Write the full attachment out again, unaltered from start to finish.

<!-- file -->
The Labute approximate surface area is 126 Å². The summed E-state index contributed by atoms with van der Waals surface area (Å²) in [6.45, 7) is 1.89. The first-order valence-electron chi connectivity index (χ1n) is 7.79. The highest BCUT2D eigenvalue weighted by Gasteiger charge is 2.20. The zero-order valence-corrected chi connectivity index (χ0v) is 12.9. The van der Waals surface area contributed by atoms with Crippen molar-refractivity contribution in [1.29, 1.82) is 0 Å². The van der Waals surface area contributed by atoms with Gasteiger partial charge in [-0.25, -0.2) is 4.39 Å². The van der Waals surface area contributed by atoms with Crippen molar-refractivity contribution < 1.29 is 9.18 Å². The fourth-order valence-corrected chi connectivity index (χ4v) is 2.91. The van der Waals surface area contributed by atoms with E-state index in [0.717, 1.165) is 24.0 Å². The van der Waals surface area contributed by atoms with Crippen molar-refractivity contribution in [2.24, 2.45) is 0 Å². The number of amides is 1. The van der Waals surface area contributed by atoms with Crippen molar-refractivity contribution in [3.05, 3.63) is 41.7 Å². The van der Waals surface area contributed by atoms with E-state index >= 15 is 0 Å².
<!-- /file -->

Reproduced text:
The Labute approximate surface area is 126 Å². The summed E-state index contributed by atoms with van der Waals surface area (Å²) in [6.45, 7) is 1.89. The first-order valence-electron chi connectivity index (χ1n) is 7.79. The highest BCUT2D eigenvalue weighted by Gasteiger charge is 2.20. The zero-order valence-corrected chi connectivity index (χ0v) is 12.9. The van der Waals surface area contributed by atoms with Crippen molar-refractivity contribution in [1.29, 1.82) is 0 Å². The van der Waals surface area contributed by atoms with Gasteiger partial charge in [-0.25, -0.2) is 4.39 Å². The van der Waals surface area contributed by atoms with Crippen molar-refractivity contribution < 1.29 is 9.18 Å². The fourth-order valence-corrected chi connectivity index (χ4v) is 2.91. The van der Waals surface area contributed by atoms with E-state index in [0.717, 1.165) is 24.0 Å². The van der Waals surface area contributed by atoms with Crippen molar-refractivity contribution in [2.24, 2.45) is 0 Å². The number of amides is 1. The van der Waals surface area contributed by atoms with Crippen molar-refractivity contribution in [3.05, 3.63) is 41.7 Å². The van der Waals surface area contributed by atoms with E-state index >= 15 is 0 Å².